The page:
How to gather, store and eat sweet chestnuts

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Posted Dec 6 2018 by Jessie Watson Brown of Nettleseed
Sweet chestnuts make a delicious edible treat

It’s that time of year when the delicious smell of roasting chestnuts fills the air. Jessie Watson Brown shares her tips for foraging, cooking and storing sweet chestnuts for year-round use.

Recently on a road trip through France, I happened to be in the Dordogne in sweet chestnut season, in mid-October. I live in Devon where on a good year we might get some fair sized chestnuts, but down in southern France they are massive! And so every spare space in the car was filled with bags of these wonderful nuts.

It’s defiantly worth doing a chestnut pick in the UK too, as the great thing about sweet chestnuts is that, unlike, say, a dandelion leaf, they actually really fill you! They are a delicious and versatile wild food, and are one of the few easily pickable wild carbohydrates.

You can roast them, boil them, or dry them for later storage.

A good few hours gathering and you can easily fill a few sacks – it’s worth going for the big ones.

Picking

It’s worth finding a tree with some real good sized chestnuts, so hunt around the woods until you find them. Make sure the ones you put in your gathering basket have no insect holes and are firm (if they feel spongy when you squeeze them then leave them in the woods).

The outer casing is very very spiky, so I tend to carry a stick around to try to minimise splinters, and a good ‘stamp and twist’ technique with your boots works well too. The aim is to get the chestnuts out the casing with minimum puncture wounds.

Often there will just be one or two bigger chestnuts in each prickly shell, those are the ones worth picking.

Storing

Once home, I put the whole lot into a bucket of water and any that float are thrown away – they generally have air in them from insect burrows and aren’t worth keeping. Lay them out as a single layer so they dont go mouldy – they should keep for about a week like this in a cool place. Alternatively you can freeze them whole.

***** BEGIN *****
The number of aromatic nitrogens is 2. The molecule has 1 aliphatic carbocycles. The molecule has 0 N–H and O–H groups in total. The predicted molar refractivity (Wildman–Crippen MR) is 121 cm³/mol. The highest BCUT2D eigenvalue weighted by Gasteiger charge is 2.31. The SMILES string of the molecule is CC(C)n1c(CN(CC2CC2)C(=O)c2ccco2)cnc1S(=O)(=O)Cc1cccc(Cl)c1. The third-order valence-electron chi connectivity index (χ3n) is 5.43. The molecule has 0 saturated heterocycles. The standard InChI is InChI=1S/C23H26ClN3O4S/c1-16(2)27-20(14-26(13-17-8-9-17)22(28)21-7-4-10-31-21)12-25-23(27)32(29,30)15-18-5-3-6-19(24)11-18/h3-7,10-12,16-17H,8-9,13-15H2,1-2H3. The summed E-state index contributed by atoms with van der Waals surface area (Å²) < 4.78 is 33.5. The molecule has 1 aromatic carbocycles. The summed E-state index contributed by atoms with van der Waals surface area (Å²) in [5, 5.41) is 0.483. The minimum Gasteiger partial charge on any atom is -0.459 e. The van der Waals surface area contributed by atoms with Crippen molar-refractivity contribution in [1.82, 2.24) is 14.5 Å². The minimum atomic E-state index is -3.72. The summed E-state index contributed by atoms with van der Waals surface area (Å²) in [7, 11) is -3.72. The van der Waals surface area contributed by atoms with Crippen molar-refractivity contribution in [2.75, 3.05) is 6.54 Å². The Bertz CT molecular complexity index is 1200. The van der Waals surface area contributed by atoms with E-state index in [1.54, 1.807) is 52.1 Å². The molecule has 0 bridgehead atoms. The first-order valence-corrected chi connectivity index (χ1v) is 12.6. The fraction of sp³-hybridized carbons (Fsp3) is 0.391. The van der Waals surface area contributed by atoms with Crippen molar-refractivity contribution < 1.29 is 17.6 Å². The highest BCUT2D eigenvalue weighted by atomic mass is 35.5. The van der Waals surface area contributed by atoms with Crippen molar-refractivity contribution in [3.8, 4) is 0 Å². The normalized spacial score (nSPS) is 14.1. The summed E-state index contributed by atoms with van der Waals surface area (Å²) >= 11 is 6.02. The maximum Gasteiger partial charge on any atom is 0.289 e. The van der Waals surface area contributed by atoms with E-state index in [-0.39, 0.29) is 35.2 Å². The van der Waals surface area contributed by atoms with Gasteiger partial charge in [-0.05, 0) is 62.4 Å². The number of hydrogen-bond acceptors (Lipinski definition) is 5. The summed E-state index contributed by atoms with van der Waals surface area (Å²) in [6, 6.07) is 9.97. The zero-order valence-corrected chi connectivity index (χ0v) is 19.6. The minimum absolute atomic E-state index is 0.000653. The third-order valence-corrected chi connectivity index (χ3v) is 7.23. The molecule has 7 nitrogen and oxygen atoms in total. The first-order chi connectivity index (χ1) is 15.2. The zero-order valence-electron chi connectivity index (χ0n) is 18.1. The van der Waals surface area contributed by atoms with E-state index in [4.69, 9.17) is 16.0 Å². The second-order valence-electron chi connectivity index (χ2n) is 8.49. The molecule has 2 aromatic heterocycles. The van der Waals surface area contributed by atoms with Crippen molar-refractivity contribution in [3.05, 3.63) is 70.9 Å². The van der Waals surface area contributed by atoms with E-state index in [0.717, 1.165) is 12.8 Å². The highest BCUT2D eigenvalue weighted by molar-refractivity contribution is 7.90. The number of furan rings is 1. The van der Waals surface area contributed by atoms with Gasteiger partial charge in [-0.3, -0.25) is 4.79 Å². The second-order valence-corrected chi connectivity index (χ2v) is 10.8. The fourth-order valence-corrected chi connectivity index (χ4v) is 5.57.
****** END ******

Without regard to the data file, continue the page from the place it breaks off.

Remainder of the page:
Chestnuts have two shell layers. An outer, shiny, harder shell, then a thinner inner layer that is, when fresh, totally stuck to the chestnut. This inner layer is high in tannins and therefore tastes astringent and unpleasantly bitter.

Cooking

To roast chestnuts, make a slit or cross in the outer shell – this means that they don’t explode when they heat up. Then pop them on a tray in a medium oven for 20-30 minutes. Alternatively they are delicious straight on the embers of a fire. Keep them moving to avoid burnt patches.

Once roasted they should be soft and sweet inside, with both layers of shell coming away.

Roasted chestnuts – also a popular street food around the world.

Alternatively you can boil them from fresh, which can yield perfectly peeled chestnuts. Slit the chestnut and pop into boiling water for a few minutes. Remove them and carefully peel off the two layers – this is best done wearing rubber gloves (they will be hot!). The inner shell layer is easy to separate only when hot and reattaches once the chestnut is cooled so I tend to do them in batches of about 8 at a time.

Drying

For longer term storage, I like to peel and dry them. Whilst still fresh, peel off the outer layer. Halving the chestnut works well for this. I use a knife and as it’s so time consuming I tend to do it when chatting to friends… sometimes they offer to help which halves the work!

I then dry them fairly quickly, over a heat source like a woodburner, or in a dehydrator. This means the inner shell becomes papery and dry and simply flakes off.

The inner shell becomes papery and brittle and separates easily once the chestnuts are dried.

Dried chestnuts store for about a year well. Just soak overnight to rehydrate then boil and eat in soups, puddings, or ground for flour.

A good winter store. I don’t tend to worry if there are a few bits of papery inner shell left over. It’s not worth the time.

A friend came over and when I offered him some he adamantly refused saying he foraged some and found them disgusting! After talking we realised he had picked Horse Chestnuts…. Definitely not for eating! To tell them apart, the inedible horse chestnut outer casing is much less spiky, and each individual conker doesn’t have a hairy point, which sweet chestnuts do have.

Just to be clear – these are Horse Chestnuts and not to be eaten.